Archaeologists report the discovery of a conical structure measuring c.70 m in diameter at a depth of -218.5–-219.5 m.
in the Sea of Galilee (also known as Lake of Tiberias), located in northeast Israel, near the Golan Heights, in the
Jordan Rift Valley.
This ancient, shallow sub-bottom structure (up to 13 m deep) resembles a burial marker but archaeologists are not
certain of its true purpose.
Close inspection by scuba diving revealed that the structure is made of basalt boulders up to 1 m long with
no apparent construction pattern. The boulders have natural faces with no signs of cutting or chiselling.
An underwater photo shows that the monumental structure is made of basalt boulders. Fish (marked with
arrow) is about 10 cm. (Shmuel Marco
The south-western part of the Sea of Galilee was surveyed in the summer of 2003, when the lake level was
210.7 m bmsl (below mean sea level) and it was for the first time the structure was discovered.
Click on image to enlarge
The circular structure was first detected in a sonar survey of part of the sea in the summer of 2003. Photo Credits: Shmuel Marco
At 230 feet (70 meter) in diameter, the edifice is twice the diameter of Stonehenge, where the tallest
stones do not reach the monument's 32-foot (10 meter) height. Many basalt boulders up to one meter in length
were used to create structure, which researchers are calling a cairn.
Location maps: a) The Sea of Galilee is a fault-bounded basin (faults shown with solid white lines).
The River Jordan (J, dotted line), the main water supplier to the lake, enters at the north and exits southward. Shaded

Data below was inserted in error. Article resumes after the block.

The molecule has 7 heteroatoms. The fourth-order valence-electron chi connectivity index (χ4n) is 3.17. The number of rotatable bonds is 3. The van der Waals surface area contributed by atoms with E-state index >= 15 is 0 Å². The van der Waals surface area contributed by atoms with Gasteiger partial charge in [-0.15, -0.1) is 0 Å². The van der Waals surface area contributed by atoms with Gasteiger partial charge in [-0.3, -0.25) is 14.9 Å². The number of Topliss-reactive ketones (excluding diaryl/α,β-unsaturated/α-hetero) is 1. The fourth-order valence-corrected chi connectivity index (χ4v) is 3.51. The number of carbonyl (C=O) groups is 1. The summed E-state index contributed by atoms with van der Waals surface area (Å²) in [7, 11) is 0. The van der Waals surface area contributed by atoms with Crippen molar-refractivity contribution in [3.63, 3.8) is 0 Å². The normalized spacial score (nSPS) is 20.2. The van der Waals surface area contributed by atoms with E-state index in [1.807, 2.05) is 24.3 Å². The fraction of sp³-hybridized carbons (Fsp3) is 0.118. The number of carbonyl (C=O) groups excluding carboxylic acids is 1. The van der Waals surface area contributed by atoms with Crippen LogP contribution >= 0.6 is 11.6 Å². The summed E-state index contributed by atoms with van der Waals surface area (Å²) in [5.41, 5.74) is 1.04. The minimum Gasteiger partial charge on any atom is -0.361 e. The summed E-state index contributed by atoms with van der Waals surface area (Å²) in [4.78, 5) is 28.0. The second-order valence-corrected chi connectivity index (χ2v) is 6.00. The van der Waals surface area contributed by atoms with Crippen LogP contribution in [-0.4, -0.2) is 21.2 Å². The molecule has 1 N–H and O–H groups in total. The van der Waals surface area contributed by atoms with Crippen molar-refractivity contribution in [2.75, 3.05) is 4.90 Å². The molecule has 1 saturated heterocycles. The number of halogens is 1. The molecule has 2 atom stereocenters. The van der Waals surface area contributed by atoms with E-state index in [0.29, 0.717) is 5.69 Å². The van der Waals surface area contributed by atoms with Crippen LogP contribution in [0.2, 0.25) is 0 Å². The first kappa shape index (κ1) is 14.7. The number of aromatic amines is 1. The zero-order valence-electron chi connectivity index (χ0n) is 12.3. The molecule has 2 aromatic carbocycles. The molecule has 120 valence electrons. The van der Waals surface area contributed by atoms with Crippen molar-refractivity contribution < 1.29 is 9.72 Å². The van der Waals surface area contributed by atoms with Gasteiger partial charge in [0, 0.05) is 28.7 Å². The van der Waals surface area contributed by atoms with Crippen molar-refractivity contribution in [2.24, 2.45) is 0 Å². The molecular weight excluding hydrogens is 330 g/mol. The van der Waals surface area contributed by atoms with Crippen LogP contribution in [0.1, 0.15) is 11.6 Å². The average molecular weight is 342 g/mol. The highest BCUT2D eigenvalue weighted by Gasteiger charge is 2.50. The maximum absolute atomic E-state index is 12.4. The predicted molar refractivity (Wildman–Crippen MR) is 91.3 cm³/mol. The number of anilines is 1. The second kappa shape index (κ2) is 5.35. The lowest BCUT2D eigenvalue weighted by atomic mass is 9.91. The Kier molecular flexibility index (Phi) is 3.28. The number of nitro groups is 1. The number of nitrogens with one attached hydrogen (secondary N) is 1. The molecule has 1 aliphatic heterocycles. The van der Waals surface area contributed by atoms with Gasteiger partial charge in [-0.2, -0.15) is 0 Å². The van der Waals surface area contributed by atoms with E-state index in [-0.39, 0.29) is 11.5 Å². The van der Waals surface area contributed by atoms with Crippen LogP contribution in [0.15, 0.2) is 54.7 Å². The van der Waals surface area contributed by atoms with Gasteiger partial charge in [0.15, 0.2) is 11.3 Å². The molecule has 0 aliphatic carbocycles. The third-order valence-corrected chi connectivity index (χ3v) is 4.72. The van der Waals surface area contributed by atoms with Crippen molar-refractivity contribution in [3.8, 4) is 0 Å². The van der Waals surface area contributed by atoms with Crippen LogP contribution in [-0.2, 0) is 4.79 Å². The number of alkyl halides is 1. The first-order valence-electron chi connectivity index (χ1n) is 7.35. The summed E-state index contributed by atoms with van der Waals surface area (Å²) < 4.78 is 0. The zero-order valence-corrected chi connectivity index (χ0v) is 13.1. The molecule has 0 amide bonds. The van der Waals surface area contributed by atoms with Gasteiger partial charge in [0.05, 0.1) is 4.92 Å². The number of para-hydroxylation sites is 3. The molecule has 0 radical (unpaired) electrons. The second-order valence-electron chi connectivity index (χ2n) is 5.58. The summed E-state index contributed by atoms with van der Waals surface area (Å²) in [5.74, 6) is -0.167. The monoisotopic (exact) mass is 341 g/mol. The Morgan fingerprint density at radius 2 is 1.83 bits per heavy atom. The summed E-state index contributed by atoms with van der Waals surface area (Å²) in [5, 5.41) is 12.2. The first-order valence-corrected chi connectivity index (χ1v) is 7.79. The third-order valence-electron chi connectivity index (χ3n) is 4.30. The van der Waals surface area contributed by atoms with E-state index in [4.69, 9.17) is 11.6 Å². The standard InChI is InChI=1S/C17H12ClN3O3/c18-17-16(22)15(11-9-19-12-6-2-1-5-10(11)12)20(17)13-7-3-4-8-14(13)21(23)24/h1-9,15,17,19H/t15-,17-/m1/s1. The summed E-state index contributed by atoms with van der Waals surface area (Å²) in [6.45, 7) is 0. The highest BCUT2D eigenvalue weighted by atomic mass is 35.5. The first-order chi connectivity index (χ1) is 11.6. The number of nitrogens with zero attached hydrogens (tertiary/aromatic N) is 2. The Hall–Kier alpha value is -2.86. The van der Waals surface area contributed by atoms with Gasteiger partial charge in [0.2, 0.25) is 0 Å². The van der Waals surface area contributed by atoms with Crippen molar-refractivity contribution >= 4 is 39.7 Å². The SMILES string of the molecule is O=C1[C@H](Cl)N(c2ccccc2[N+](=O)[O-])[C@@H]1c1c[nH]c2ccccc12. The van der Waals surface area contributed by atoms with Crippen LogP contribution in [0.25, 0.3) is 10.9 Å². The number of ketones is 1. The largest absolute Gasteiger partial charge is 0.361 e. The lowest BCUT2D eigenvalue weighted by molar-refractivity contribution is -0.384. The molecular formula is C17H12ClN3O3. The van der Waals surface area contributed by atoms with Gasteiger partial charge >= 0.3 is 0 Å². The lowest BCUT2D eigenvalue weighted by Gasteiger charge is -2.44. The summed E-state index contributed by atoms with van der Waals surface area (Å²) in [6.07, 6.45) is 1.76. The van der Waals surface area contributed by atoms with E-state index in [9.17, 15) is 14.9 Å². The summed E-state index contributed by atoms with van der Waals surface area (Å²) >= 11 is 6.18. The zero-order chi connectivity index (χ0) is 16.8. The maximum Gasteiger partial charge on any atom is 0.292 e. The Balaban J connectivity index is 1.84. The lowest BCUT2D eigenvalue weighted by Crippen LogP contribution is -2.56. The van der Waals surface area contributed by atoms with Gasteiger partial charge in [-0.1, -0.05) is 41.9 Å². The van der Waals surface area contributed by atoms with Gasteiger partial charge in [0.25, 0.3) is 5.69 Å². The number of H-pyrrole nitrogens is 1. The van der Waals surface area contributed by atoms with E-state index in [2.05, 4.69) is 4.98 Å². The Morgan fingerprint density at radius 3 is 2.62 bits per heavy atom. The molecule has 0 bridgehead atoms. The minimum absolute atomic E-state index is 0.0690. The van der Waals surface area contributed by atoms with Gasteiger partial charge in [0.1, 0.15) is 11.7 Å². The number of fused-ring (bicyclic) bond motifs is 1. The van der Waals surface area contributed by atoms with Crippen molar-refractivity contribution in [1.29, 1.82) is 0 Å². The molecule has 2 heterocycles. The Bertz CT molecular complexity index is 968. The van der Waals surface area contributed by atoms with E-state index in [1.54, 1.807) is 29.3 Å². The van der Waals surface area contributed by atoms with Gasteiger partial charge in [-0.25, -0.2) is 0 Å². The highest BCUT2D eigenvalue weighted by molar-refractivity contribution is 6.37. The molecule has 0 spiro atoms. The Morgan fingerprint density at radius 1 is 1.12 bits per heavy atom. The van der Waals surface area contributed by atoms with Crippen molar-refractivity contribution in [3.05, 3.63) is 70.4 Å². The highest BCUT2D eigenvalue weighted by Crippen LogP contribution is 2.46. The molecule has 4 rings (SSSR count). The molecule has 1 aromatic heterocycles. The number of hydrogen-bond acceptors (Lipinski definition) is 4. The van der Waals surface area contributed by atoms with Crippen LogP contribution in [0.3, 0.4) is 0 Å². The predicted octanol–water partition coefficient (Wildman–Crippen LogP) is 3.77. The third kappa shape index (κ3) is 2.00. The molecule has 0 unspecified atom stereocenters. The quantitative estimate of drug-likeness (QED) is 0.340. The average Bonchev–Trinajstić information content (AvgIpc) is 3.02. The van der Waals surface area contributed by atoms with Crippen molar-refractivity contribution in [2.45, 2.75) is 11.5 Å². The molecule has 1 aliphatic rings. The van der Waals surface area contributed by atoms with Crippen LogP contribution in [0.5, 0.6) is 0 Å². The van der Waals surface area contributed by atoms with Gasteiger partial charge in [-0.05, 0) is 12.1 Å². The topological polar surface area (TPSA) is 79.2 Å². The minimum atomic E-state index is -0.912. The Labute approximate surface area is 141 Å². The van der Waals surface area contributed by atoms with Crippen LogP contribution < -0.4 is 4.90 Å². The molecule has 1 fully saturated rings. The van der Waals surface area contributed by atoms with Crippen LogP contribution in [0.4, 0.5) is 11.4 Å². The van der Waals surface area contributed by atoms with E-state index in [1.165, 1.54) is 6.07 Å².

topography from Hall (1994). (Shmuel Marco); b) The lake bathymetric map based on multi beam survey (after Sade et al., 2008)
with the location of the monumental structure. Credits: Shmuel Marco
According to researchers, the unknown structure does not resemble any natural feature. Most probably it's
a man-made creation without distinguishable walls, divisions or construction patterns - probably an ancient cairn.
Archaeologists estimate that the structure is about 4,000 years old, which is similar to the age of other
nearby ancient structures.
"The only period in this region for which megalithic structures can be connected to settlement sites is the
Early Bronze Age, between the late 4th and the late 3rd millennia BCE," researchers said in the study.
To date, no underwater excavation of the structure has been carried out.
The Sea of Galilee is the largest freshwater lake in Israel, and at nearly 700 feet (200 meters) below sea
level, it Earth's lowest known freshwater lake.